The consultation paper makes it clear that the unmixing relief will be available to all non-UK domiciliaries who have a domicile of origin outside the UK. It will not be restricted to those who will become deemed domiciled for income tax and CGT purposes in 2017/18, under the “15 out of 20 years” test.
Unmixing: our comments
This relief will, naturally, be greeted with enthusiasm by many of the non-doms who are preparing to become deemed domiciled for all UK tax purposes. And the broad concept of the relief is undoubtedly a good one. However, in our view the Government’s proposals do need some refinement.
It is hard to see the logic behind the proposed one year window for this relief. To some extent, confining the unmixing relief to 2017/18 will discriminate against non-doms who will become deemed domiciled for income tax and CGT purposes in later tax years, who – even if they utilise the unmixing relief in 2017/18 – may not be able to keep their accounts neatly segregated up to the time at which they become arising basis taxpayers.
It is also strange that all non-doms with a foreign domicile of origin will have access to this relief, regardless of how long they have been resident in the UK, and indeed of whether they are UK resident at all. This seems odd given that the “mischief” which has inspired the relief is the particular predicament of individuals becoming deemed domiciled, who will be taxable on an arising basis, but may have little or no clean capital that can be accessed for UK spending. The proposals do not seem very well-targeted.
A fairer and more logical solution to the predicament of these individuals would be to offer the unmixing relief to non-doms who are in their first tax year as a deemed domiciliary under the “15 out of 20 years” rule, only, but for this relief to be available to such individuals not only in 2017/18 but indefinitely.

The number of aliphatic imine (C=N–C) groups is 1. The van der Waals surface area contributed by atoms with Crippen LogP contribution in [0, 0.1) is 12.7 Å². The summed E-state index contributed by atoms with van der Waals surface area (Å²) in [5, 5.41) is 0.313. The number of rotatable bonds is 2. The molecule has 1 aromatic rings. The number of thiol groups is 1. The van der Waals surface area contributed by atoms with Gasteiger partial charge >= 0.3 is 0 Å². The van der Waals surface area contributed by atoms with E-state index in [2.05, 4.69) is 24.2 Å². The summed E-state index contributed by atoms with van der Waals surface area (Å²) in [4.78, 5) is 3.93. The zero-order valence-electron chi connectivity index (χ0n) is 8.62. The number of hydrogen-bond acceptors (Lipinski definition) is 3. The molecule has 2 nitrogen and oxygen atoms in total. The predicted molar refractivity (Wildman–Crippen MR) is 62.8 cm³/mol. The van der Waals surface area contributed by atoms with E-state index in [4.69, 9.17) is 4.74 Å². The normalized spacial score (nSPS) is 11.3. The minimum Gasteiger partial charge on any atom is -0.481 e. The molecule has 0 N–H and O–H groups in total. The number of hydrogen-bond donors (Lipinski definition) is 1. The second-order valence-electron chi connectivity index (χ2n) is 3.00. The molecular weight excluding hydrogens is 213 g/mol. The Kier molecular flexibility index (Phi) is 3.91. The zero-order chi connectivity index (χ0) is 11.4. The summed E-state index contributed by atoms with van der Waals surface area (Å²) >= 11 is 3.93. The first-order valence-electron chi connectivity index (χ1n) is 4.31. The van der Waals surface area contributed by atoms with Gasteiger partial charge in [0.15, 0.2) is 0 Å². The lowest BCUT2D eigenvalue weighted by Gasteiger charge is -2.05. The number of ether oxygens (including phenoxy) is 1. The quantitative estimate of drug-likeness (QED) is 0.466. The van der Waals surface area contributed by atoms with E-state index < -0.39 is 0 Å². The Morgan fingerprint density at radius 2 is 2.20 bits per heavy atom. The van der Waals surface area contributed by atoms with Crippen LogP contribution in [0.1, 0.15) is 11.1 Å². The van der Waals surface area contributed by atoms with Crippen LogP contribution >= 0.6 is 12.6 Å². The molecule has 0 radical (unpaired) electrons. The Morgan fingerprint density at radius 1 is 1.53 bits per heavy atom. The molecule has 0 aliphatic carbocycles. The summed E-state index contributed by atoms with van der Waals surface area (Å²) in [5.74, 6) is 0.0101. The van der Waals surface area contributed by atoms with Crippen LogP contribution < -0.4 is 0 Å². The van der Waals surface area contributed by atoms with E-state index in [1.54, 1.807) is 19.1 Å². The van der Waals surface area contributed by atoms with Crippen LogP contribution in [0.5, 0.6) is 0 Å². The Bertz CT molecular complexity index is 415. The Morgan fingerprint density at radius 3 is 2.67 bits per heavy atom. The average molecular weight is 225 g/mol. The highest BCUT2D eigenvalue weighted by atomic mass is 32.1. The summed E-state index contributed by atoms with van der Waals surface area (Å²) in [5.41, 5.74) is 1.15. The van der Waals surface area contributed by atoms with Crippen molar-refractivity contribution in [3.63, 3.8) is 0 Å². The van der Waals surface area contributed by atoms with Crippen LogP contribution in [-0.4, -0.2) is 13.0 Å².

In addition, consideration should be given to extending the relief so that “mixed funds” within non-resident companies and trusts can be unmixed, rather than limiting the relief to personally held bank accounts. There is arguably a need for this, because non-resident close companies with UK resident shareholders and non-resident trusts with living UK resident settlors are often “tax transparent” for income tax purposes. If income within personally held bank accounts can be segregated, but income within company and trust accounts cannot, that will discriminate against non-doms who, in reliance on the existing tax legislation, have created non-resident asset-holding entities.
For a remittance basis user, becoming deemed domiciled for all tax purposes and becoming taxable in the UK on an arising basis, with respect to worldwide income and gains, is a major change of treatment. Any measures that can soften this blow and ease the transition from one tax status to another are, in principle, to be welcomed.
However, while the basic concepts behind the transitional reliefs in the consultation paper are good, these reliefs do not seem to have been considered very deeply. There are significant defects in the proposals, which will mean that the relieving provisions will operate irrationally if they are enacted without amendment. Fortunately, many of the flaws will be reasonably easy to rectify, provided that there is the required political will.
The consultation paper gives no indication that the Government is waivering in its commitment to bring the non-dom tax reforms into law with effect from 6 April 2017. However, we are concerned that, if this to be achieved without mistakes being made, a lot of work will be required in refining the proposals for the new regime and turning them into law. There is a real risk that the Government will run out of time and that the process will become chaotic, as happened with the April 2008 reforms. Arguably, in view of the disruption caused by the “Brexit” vote, there would be no shame in the Government shifting the implementation date for these reforms back to 6 April 2018, to allow more time for discussion, development of policy and drafting of legislation.
This article was written by Dominic Lawrance.
For more information please contact Dominic on +44 (0)20 7427 6749 or via firstname.lastname@example.org.